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The next generation of urban Energy evolution is here. Moving beyond just connected infrastructure and smarter things, the smart cities of tomorrow engage Governments, Citizens, Visitors, and Businesses in an intelligent, connected ecosystem. The goal: better city services and a higher quality of life. This evolution, Smart City 2.0, enhances citizens’ experience and city decision-making using the 3Ds—data, digital, and (user) design. The focus of Cities is to, create livable environments where people and businesses can thrive. This remains the same but the ways to achieve that goal a rapidly transitioning. Increasingly, cities are putting data in the hands of end-users to drive better decision-making. They tap into the collective intelligence of their constituents to create solutions around some of the toughest urban problems. They adopt a platform approach that enables constituents to use technology to reimagine core city operations. These shifts democratize the development of cities and upend the traditional roles of governments, businesses, and residents. With governments evolving into
solution enablers, businesses becoming more participative, and a growing cadre
of citizen co-creators, tomorrow’s smart cities will be more connected, networked,
and collaborative.

Cities all over the World are leveraging Data and Technology to create efficiencies, improve sustainability, foster economic development, and enhance the overall quality of life for residents and visitors alike. ‘Smart Cities’ rely on the Internet of Things (IoT) to collect and analyze data such that city resources and assets can be better distributed across the broad range of their alternative uses. The focus of any smart city should be its people, providing benefits such as:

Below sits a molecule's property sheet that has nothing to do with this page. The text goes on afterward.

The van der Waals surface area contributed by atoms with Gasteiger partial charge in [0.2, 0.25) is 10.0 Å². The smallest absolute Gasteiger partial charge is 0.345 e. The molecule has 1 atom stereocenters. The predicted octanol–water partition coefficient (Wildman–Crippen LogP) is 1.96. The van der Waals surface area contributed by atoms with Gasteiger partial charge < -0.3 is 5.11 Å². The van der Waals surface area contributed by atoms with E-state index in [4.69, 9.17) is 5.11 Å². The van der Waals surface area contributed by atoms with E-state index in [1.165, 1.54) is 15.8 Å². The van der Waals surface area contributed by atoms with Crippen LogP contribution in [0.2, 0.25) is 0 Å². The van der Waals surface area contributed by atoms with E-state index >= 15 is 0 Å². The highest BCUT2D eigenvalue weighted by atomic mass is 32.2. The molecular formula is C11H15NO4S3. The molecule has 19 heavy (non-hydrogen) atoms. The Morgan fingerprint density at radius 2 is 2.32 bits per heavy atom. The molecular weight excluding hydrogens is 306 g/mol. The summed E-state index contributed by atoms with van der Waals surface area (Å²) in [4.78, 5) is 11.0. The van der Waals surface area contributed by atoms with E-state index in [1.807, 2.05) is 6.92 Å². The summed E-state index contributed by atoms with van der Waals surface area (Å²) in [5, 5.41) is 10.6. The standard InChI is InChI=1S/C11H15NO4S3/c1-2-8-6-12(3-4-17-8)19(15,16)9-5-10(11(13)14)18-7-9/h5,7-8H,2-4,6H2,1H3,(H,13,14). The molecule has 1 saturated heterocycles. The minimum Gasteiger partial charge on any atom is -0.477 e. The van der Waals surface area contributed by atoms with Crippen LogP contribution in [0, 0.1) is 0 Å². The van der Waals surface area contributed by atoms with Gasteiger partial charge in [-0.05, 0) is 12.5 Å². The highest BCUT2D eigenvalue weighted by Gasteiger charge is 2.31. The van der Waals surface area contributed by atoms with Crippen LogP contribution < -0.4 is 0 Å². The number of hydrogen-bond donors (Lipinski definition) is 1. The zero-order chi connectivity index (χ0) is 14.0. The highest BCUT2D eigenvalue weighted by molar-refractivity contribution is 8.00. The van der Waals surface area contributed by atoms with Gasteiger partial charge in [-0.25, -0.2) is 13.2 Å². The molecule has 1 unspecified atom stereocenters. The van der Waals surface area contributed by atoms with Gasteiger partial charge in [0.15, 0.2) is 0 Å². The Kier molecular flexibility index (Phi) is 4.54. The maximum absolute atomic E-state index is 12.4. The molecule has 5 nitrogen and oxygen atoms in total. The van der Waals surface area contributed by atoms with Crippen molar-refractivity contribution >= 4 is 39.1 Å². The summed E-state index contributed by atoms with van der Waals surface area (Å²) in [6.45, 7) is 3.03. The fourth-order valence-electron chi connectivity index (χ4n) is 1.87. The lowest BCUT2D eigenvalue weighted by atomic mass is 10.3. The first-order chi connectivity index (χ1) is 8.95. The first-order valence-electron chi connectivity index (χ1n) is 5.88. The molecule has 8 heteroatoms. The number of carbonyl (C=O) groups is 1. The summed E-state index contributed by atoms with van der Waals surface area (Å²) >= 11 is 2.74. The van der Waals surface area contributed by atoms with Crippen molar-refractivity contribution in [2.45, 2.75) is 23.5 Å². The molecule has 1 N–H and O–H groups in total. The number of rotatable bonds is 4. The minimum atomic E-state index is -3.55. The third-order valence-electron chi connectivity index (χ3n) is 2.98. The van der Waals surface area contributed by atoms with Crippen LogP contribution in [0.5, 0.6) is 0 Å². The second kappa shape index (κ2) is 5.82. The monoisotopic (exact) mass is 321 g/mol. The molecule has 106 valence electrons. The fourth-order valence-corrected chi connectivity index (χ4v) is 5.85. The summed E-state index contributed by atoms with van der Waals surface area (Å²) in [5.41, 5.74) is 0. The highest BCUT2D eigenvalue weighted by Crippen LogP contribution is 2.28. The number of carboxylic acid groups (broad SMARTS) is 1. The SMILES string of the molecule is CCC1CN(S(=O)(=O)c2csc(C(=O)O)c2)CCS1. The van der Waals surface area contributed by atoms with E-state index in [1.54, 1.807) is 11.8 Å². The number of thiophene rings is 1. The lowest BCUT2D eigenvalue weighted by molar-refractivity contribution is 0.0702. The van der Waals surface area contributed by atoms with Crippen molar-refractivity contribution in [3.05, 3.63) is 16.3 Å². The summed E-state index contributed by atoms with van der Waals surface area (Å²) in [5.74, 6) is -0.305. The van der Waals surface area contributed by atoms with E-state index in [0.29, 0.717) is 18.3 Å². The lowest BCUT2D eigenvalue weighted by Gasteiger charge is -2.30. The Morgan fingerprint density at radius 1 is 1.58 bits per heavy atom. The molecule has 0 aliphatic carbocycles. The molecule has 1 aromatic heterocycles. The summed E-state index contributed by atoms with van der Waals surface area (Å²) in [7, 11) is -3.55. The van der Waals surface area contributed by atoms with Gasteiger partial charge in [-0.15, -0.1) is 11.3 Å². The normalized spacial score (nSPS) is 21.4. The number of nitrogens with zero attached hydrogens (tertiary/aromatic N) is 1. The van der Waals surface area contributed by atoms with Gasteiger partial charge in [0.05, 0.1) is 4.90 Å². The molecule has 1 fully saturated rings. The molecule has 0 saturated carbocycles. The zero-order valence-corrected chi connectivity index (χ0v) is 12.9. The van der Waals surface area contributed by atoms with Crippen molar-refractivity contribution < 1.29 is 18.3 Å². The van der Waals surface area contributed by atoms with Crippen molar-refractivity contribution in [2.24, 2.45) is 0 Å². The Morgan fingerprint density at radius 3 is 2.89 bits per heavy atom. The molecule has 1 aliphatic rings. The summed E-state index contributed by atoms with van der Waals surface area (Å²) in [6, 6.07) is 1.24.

1. A better quality of life for residents and visitors

  2. Economic competitiveness to attract industry and talent

  3. An environmentally conscious focus on sustainability

Smart City Market 


The global Smart Cities market will grow from approximately 410.8 billion U.S. dollars in
2020 to 820.7 billion U.S. dollars in 2025, with a 14.8% CAGR.

-Global News Wire


The projected global revenue for Smart City technologies, products, and services in 2021 is 129
billion U.S. dollars.



Asia-based IoT and Smart City firms have a projected revenue of 42.96 billion U.S. dollars for 2021.

Indeed, Asia will likely see its Smart City revenues triple from 2020 to 2025. 



Globally, technology spending on Smart City initiatives is expected to double from 81 billion U.S.
dollars in 2018 to 189.5 billion U.S. dollars in 2023.



Currently, roughly 26% of global spending on Smart City technology initiatives is in the United States.



China is currently deploying approximately 800 Smart City programs country-wide.


These three goals—Quality of Life, Economic
Competitiveness, and Sustainability
—can provide the
foundation for a smart city initiative.


Smart City 1.0

Cities have upgraded their
infrastructure, using sensing technology and data analytics to better manage urban assets
such as public transit, wastewater systems, and


Smart City 1.0— Starter

physical assets networked via:​

Sensor Technology that Generates streams of valuable Data from “Smart” Parking Meters, Streetlights, and even Trash Receptacles.

  • Connected Sensors & Collected Data can Optimize Cities Performance Physical Infrastructure, and are a key part of what it takes to build a smart city.

Smart City 2.0

Next Generation of Urban Evolution moving beyond mere Infrastructure, and tapping the Wisdom of Residents and Visitors.

Smart cities of tomorrow will involve not just Government, but Citizens, Visitors, and Business in an Intelligent, Connected Ecosystem’s built on a Sensor-Based Physical Infrastructure.

Goal: Enhance Better Decision Making Through Data for All Stakeholders

  • Governments

  • Businesses

  • Residents

Smart City 2.0— Advanced